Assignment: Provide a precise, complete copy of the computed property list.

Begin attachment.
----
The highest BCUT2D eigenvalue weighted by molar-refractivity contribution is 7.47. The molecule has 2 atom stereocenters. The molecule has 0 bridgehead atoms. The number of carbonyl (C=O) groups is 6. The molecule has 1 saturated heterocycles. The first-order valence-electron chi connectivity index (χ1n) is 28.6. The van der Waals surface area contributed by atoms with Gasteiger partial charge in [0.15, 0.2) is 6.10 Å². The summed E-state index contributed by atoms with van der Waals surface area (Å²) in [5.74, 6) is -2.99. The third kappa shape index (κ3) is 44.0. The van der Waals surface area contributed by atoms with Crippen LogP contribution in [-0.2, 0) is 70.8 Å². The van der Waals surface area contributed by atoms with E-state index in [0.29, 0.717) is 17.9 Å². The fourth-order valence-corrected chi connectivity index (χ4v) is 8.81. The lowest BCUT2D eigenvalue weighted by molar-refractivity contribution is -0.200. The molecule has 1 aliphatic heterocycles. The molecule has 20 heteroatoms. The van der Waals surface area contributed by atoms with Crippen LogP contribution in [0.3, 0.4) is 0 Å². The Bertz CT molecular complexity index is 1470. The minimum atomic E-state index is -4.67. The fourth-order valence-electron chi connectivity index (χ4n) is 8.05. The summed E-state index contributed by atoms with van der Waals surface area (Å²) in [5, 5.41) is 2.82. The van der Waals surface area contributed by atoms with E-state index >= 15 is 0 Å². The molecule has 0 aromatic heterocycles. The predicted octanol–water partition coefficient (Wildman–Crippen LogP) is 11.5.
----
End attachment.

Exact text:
The highest BCUT2D eigenvalue weighted by molar-refractivity contribution is 7.47. The molecule has 2 atom stereocenters. The molecule has 0 bridgehead atoms. The number of carbonyl (C=O) groups is 6. The molecule has 1 saturated heterocycles. The first-order valence-electron chi connectivity index (χ1n) is 28.6. The van der Waals surface area contributed by atoms with Gasteiger partial charge in [0.15, 0.2) is 6.10 Å². The summed E-state index contributed by atoms with van der Waals surface area (Å²) in [5.74, 6) is -2.99. The third kappa shape index (κ3) is 44.0. The van der Waals surface area contributed by atoms with Crippen LogP contribution in [-0.2, 0) is 70.8 Å². The van der Waals surface area contributed by atoms with E-state index in [0.29, 0.717) is 17.9 Å². The fourth-order valence-corrected chi connectivity index (χ4v) is 8.81. The lowest BCUT2D eigenvalue weighted by molar-refractivity contribution is -0.200. The molecule has 1 aliphatic heterocycles. The molecule has 20 heteroatoms. The van der Waals surface area contributed by atoms with Crippen LogP contribution in [0.3, 0.4) is 0 Å². The Bertz CT molecular complexity index is 1470. The minimum atomic E-state index is -4.67. The fourth-order valence-electron chi connectivity index (χ4n) is 8.05. The summed E-state index contributed by atoms with van der Waals surface area (Å²) in [5, 5.41) is 2.82. The van der Waals surface area contributed by atoms with E-state index >= 15 is 0 Å². The molecule has 0 aromatic heterocycles. The predicted octanol–water partition coefficient (Wildman–Crippen LogP) is 11.5.